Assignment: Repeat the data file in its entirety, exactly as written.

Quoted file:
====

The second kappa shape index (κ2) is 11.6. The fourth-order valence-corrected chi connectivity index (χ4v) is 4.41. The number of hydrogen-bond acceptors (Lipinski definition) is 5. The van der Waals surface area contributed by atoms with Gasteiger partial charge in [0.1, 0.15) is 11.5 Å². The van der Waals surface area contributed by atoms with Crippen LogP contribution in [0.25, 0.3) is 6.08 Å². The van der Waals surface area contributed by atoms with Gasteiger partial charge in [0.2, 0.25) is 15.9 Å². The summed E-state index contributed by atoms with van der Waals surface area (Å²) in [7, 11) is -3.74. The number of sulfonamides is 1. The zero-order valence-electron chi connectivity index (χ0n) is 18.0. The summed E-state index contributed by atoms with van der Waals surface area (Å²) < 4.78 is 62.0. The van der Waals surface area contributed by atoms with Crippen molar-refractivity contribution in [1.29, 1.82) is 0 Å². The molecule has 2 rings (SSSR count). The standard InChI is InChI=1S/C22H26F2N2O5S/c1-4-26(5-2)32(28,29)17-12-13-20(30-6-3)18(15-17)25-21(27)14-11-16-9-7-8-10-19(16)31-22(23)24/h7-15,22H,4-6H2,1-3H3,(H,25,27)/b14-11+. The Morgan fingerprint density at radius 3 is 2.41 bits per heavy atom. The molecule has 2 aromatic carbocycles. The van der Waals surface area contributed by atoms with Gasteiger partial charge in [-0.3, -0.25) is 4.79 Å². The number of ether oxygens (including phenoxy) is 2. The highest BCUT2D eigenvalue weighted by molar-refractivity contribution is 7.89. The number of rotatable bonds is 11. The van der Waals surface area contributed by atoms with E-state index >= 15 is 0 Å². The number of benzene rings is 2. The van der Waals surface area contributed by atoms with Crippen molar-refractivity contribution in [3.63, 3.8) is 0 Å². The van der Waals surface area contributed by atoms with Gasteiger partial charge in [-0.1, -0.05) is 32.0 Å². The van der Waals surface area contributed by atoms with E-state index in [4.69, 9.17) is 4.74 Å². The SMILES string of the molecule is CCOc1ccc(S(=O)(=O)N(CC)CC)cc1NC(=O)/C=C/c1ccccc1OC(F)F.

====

The second kappa shape index (κ2) is 11.6. The fourth-order valence-corrected chi connectivity index (χ4v) is 4.41. The number of hydrogen-bond acceptors (Lipinski definition) is 5. The van der Waals surface area contributed by atoms with Gasteiger partial charge in [0.1, 0.15) is 11.5 Å². The van der Waals surface area contributed by atoms with Crippen LogP contribution in [0.25, 0.3) is 6.08 Å². The van der Waals surface area contributed by atoms with Gasteiger partial charge in [0.2, 0.25) is 15.9 Å². The summed E-state index contributed by atoms with van der Waals surface area (Å²) in [7, 11) is -3.74. The number of sulfonamides is 1. The zero-order valence-electron chi connectivity index (χ0n) is 18.0. The summed E-state index contributed by atoms with van der Waals surface area (Å²) < 4.78 is 62.0. The van der Waals surface area contributed by atoms with Crippen molar-refractivity contribution in [1.29, 1.82) is 0 Å². The molecule has 2 rings (SSSR count). The standard InChI is InChI=1S/C22H26F2N2O5S/c1-4-26(5-2)32(28,29)17-12-13-20(30-6-3)18(15-17)25-21(27)14-11-16-9-7-8-10-19(16)31-22(23)24/h7-15,22H,4-6H2,1-3H3,(H,25,27)/b14-11+. The Morgan fingerprint density at radius 3 is 2.41 bits per heavy atom. The molecule has 2 aromatic carbocycles. The van der Waals surface area contributed by atoms with Gasteiger partial charge in [-0.3, -0.25) is 4.79 Å². The number of ether oxygens (including phenoxy) is 2. The highest BCUT2D eigenvalue weighted by molar-refractivity contribution is 7.89. The number of rotatable bonds is 11. The van der Waals surface area contributed by atoms with E-state index >= 15 is 0 Å². The number of benzene rings is 2. The van der Waals surface area contributed by atoms with Crippen molar-refractivity contribution in [3.63, 3.8) is 0 Å². The van der Waals surface area contributed by atoms with Gasteiger partial charge in [-0.1, -0.05) is 32.0 Å². The van der Waals surface area contributed by atoms with E-state index in [4.69, 9.17) is 4.74 Å². The SMILES string of the molecule is CCOc1ccc(S(=O)(=O)N(CC)CC)cc1NC(=O)/C=C/c1ccccc1OC(F)F.